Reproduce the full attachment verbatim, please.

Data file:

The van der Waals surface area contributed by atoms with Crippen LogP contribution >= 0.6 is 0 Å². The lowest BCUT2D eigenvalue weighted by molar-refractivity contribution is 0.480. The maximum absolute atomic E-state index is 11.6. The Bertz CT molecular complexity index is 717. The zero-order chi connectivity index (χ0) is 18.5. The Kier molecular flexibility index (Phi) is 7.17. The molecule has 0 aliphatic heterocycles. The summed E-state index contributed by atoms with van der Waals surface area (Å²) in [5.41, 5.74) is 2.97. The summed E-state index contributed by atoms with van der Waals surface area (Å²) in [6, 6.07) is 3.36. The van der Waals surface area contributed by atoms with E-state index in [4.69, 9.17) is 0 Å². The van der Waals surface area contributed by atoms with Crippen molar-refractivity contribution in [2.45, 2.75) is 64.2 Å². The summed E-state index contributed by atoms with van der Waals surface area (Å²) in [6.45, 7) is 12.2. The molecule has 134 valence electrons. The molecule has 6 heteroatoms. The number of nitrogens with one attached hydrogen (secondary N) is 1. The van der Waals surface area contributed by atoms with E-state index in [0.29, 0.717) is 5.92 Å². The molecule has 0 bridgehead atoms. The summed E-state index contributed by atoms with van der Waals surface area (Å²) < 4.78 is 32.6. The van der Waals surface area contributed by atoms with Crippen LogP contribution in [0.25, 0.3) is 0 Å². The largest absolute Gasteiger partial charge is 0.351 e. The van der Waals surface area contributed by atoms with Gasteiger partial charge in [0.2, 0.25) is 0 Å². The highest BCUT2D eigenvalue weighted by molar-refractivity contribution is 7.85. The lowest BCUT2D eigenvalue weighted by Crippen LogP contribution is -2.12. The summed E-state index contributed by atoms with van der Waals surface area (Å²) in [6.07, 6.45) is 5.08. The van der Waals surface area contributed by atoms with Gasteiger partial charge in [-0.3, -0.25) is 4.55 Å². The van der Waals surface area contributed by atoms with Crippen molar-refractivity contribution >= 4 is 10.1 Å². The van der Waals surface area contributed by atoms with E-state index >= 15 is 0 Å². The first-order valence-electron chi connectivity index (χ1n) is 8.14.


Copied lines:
The van der Waals surface area contributed by atoms with Crippen LogP contribution >= 0.6 is 0 Å². The lowest BCUT2D eigenvalue weighted by molar-refractivity contribution is 0.480. The maximum absolute atomic E-state index is 11.6. The Bertz CT molecular complexity index is 717. The zero-order chi connectivity index (χ0) is 18.5. The Kier molecular flexibility index (Phi) is 7.17. The molecule has 0 aliphatic heterocycles. The summed E-state index contributed by atoms with van der Waals surface area (Å²) in [5.41, 5.74) is 2.97. The summed E-state index contributed by atoms with van der Waals surface area (Å²) in [6, 6.07) is 3.36. The van der Waals surface area contributed by atoms with E-state index in [4.69, 9.17) is 0 Å². The van der Waals surface area contributed by atoms with Crippen molar-refractivity contribution in [2.45, 2.75) is 64.2 Å². The summed E-state index contributed by atoms with van der Waals surface area (Å²) in [6.45, 7) is 12.2. The molecule has 134 valence electrons. The molecule has 6 heteroatoms. The number of nitrogens with one attached hydrogen (secondary N) is 1. The van der Waals surface area contributed by atoms with E-state index in [0.29, 0.717) is 5.92 Å². The molecule has 0 bridgehead atoms. The summed E-state index contributed by atoms with van der Waals surface area (Å²) < 4.78 is 32.6. The van der Waals surface area contributed by atoms with Crippen LogP contribution in [0.25, 0.3) is 0 Å². The largest absolute Gasteiger partial charge is 0.351 e. The van der Waals surface area contributed by atoms with Gasteiger partial charge in [0.2, 0.25) is 0 Å². The highest BCUT2D eigenvalue weighted by molar-refractivity contribution is 7.85. The lowest BCUT2D eigenvalue weighted by Crippen LogP contribution is -2.12. The summed E-state index contributed by atoms with van der Waals surface area (Å²) in [6.07, 6.45) is 5.08. The van der Waals surface area contributed by atoms with Gasteiger partial charge in [-0.3, -0.25) is 4.55 Å². The van der Waals surface area contributed by atoms with Crippen molar-refractivity contribution >= 4 is 10.1 Å². The van der Waals surface area contributed by atoms with E-state index >= 15 is 0 Å². The first-order valence-electron chi connectivity index (χ1n) is 8.14.